Expert opinion

CABE’s Technical Director Richard Harral and CIBSE’s Chief Technical Officer 
Dr Hywel Davies discuss key challenges for industry professionals following the Building Safety Act 2022 in England (BSA).

Q What do you think are the biggest challenges for building services professionals and building engineers going forward?

Harral: We have the BSA but we have other things to talk about [such as] procurement – clients set the conditions for success or failure at the start of the project by determining the way they procure. We have an industry that’s been optimised as the result of 40 or 50 years of trying to drive capital costs down without regard for other value- or quality-led indicators. That’s created a very difficult environment for people to do the right thing, to go beyond the minimum, and until that changes it’s going to be much harder … for engineers and others working in the industry to change the outcomes.

Connected with that are construction products – the Morrell/Day report suggests that in order to have a construction products regime that people can trust and that delivers faithful, reliable information on likely performance, there’s a whole series of further steps that need to be taken beyond those that were proposed in the BSA.

It’s very difficult for engineers and others to interrogate, in detail, every aspect of the information that they are provided with, but that information is fundamental to the decisions they make. So, until we get a bit further down the road in terms of reforming the reliability and robustness of the construction product testing regimes … engineers are going to have to remain particularly diligent in testing the assumptions that underpin those decisions.

Davies: I think the other big challenge is just the scale of change in the industry. It’s not just the BSA. We’ve got all the work that’s going on around net-zero carbon – looking at that over the whole life of the building, not just during construction – and a greater emphasis on embodied carbon. There’s the building safety challenge and there’s everything going on around digitisation in construction. The regulator is looking to create a Golden Thread or to create a framework for the Golden Thread and that is supposed to be digital … I’m not sure we’ve seen change at that pace in any of our working lives.

Q Can you explain how far-reaching the BSA is?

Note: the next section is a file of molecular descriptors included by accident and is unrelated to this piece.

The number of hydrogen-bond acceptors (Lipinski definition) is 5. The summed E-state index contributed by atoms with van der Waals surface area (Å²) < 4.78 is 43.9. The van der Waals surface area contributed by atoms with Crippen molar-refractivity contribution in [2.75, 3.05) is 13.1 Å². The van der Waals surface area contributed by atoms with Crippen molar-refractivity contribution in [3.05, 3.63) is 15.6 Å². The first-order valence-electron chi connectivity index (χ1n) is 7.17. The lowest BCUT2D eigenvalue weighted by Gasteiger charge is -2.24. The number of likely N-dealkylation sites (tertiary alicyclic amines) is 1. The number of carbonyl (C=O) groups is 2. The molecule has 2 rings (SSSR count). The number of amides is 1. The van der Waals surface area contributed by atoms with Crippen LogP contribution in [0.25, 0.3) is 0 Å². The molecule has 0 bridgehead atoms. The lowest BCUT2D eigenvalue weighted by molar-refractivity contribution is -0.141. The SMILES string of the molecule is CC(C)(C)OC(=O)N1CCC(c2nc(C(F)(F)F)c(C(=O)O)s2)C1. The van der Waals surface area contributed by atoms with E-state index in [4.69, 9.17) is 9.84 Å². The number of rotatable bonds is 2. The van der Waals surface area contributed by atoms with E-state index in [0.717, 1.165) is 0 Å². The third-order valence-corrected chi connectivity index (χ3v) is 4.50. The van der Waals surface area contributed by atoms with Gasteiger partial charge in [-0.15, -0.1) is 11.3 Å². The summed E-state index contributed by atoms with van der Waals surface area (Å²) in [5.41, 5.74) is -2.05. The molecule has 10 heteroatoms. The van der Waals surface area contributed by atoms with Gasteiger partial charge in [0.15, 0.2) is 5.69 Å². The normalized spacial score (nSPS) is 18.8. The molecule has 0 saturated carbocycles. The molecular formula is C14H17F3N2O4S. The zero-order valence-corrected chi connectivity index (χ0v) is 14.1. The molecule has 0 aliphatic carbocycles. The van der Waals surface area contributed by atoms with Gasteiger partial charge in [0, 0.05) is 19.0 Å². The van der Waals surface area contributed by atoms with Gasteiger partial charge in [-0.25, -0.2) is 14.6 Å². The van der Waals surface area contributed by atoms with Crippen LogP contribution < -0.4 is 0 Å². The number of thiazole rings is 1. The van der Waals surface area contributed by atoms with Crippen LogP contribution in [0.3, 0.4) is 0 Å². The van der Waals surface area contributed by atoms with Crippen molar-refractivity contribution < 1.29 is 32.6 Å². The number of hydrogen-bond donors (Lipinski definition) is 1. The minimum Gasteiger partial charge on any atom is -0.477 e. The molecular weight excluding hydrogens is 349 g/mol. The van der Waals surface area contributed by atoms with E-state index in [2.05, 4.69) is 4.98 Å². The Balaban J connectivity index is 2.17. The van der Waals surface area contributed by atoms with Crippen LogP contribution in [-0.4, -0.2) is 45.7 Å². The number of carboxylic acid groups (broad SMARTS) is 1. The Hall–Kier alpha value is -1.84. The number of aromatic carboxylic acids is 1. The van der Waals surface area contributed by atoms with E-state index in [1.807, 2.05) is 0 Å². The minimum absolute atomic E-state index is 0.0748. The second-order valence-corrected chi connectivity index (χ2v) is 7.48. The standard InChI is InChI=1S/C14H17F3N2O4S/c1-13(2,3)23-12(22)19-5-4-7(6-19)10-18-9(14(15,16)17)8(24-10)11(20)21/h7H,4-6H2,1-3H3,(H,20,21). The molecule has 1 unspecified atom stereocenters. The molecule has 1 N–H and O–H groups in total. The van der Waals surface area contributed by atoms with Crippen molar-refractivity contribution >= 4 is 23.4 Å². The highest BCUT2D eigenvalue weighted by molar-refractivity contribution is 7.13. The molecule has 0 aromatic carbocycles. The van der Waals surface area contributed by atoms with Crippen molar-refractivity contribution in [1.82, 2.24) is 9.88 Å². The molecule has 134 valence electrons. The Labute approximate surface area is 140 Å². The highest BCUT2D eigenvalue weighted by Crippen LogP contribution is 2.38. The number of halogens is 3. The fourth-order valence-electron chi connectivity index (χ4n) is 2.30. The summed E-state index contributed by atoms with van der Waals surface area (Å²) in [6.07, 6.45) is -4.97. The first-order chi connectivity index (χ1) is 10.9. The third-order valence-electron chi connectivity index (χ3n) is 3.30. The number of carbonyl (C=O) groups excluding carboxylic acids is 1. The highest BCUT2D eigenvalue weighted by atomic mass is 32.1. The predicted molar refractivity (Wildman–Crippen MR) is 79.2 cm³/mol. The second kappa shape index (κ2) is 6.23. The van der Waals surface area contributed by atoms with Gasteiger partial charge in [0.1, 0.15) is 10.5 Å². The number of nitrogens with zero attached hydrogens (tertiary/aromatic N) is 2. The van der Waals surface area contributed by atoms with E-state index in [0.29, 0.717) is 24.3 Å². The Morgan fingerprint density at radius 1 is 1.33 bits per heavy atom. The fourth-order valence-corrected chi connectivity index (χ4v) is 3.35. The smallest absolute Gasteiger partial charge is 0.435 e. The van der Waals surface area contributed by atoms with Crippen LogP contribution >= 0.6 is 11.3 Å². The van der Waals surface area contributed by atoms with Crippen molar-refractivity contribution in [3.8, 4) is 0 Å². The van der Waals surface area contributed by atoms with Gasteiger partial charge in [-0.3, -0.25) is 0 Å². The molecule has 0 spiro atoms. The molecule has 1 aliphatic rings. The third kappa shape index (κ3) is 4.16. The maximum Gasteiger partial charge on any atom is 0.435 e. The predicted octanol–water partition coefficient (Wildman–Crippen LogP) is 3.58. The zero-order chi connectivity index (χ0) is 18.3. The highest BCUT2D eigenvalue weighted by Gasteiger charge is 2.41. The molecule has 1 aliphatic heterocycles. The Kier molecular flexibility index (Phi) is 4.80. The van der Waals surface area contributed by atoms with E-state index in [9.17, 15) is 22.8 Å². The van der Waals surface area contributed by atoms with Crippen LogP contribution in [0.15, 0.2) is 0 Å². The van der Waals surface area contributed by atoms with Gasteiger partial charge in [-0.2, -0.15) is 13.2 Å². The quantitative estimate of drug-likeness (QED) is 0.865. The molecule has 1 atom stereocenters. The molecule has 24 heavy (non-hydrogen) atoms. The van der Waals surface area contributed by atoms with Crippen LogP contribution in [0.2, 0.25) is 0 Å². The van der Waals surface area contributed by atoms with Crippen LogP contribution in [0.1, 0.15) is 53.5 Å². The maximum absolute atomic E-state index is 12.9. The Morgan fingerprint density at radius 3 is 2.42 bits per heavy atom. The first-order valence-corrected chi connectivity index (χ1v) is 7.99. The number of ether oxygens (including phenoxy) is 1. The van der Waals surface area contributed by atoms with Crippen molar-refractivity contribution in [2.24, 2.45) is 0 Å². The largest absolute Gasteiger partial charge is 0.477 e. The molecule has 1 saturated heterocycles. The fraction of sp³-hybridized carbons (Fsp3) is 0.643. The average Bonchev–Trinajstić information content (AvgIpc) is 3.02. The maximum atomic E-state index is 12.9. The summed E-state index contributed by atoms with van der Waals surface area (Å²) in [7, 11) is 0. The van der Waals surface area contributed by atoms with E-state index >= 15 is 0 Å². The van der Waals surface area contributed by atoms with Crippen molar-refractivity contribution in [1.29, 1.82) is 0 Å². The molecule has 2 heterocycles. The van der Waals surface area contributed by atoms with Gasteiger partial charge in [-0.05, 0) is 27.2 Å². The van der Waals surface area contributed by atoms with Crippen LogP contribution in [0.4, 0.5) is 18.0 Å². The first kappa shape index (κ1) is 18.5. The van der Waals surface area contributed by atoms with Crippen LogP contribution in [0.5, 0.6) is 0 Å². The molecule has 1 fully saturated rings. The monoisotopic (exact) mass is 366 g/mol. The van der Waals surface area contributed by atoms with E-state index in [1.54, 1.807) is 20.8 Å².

Harral: What the act requires, firstly, is having systems in place to manage competence. That means assessing people’s competence [and] having processes in place to maintain and develop their compliance. We also have requirements on clients to ensure there’s sufficient time and resource to execute the work so that it is compliant.

For the first time … clients can be held accountable if they don’t make a reasonable assessment of cost. We know that’s a problem. If they don’t allow sufficient time for the work to be executed properly, that’s a problem too.

I think the second big change is having a regulator that is going to be active in the marketplace. We’ve worked in the construction industry for decades, and enforcement on building regulation matters has been incredibly rare to the point of being almost nonexistent.

Yes, there’s a lot of what’s referred to as informal enforcement that goes on, and there’s been a lot of activity focused on compliance, but active enforcement has been largely absent. What we can certainly expect early on is for the Building Safety Regulator (BSR) to test its enforcement powers. I suspect it will look for local authorities to support both financially or underwrite prosecutions to strengthen case law and set the tone. The BSR is going to work as the GB Health and Safety Executive (HSE) does – it’s going to be joined-up and it’s going to be intelligence-led. This means it’s going to be looking to identify repeat bad actors and it’s going to start targeting them with the very extensive regulatory and investigative powers that it has under the act.

Davies: Two things I’d add – people say it’s a new regulator, so how will we know how it’s going to behave? Yes, the BSR is new, but it’s been set up within the HSE, which is 50 years old next year, so if you want to know how the regulator’s going to operate just look at how the HSE has. The other thing is perhaps particularly relevant for CABE members – the old informal mechanism of the building control officer turning up on-site and giving advice to people. If they’re regulators and if that project is meant to have a principal designer, you can’t have the building control officer giving design advice. It’s going to become much more than: ‘I am not satisfied what you’re doing is compliant. You’re supposed to be competent, therefore you must know what’s needed to make it compliant. When you’ve worked it out and done it, give me a call and I’ll come back and have another look.’ I suspect there’ll be another fee for another inspection visit.

The industry’s got to get used to not treating the building control officer as … a back-up advisor for people who aren’t quite sure how to do it.  


Built Environment LIVE

Richard Harral and Dr Hywel Davies will be speaking at the CABE and CIBSE joint LIVE event in December alongside other industry experts.  

Book your free ticket at builtenvironmentseries.com/live-2023

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